The interview portion of the session included questions to help understand:
- What prompted their need for a container
- What types of competitive research they did
- How they completed and managed their booking
- What touchpoints they interacted with (website, phone call, email, etc.)
- The continuity of their overall experience
Here are examples of interview questions we asked participants:
- Could you tell me the story of your move/storage needs, and how [1–800-PACK-RAT] fit into that?
- How did moving/storing with [1–800-PACK-RAT] compare to other moving or storage solutions you have used previously?
During the observation section, we asked the participants to screen share while they took us through a re-creation of their research and booking process. In many cases, customers were able to pull up their actual confirmation emails and recall both delights and pain points that arose during the process.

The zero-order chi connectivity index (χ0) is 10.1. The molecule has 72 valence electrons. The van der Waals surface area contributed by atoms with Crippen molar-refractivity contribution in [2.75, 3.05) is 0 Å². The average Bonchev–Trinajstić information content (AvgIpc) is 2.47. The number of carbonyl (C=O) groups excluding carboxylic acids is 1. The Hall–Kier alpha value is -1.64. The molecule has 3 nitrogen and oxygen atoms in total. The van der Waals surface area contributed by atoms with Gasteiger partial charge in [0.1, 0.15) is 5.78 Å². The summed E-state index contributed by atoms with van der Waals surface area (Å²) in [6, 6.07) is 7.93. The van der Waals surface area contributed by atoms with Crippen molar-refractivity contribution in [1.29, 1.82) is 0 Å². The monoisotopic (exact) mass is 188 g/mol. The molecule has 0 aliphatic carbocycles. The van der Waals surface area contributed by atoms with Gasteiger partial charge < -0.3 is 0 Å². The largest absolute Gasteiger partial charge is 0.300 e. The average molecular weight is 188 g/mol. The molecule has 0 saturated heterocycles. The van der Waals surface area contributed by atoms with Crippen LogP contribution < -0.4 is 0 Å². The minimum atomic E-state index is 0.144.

Once the research was wrapped up, we were ready for the most important step: workshops for collaborative analysis, journey mapping, and solution ideation.
Phase 2: Journey Mapping Workshops
Over 3 days, 10 stakeholders from 1–800-PACK-RAT collaborated via Zoom and Miro to analyze the research, map customer journeys, and prioritize opportunities. The workshop participants represented a diverse set of teams, roles, and seniority levels, including:
- Chief Digital & Technology Officer
- SVP of Pricing & Revenue Management
- SVP of Sales & Marketing
- Senior Sales Supervisor
- Director of Ecommerce/Customer Experience
- Ecommerce Product Owner
- User Experience/Brand Designer.
Pre-Work & Research Recaps
Prior to the workshops, each team member watched 4–6 research session recordings that we had assigned to them. While observing, they took structured notes based on guidelines that we provided. This homework produced a set of direct research-based observations that set the foundation for our workshop activities.
Each team member watched 4–6 research session recordings prior to the workshops.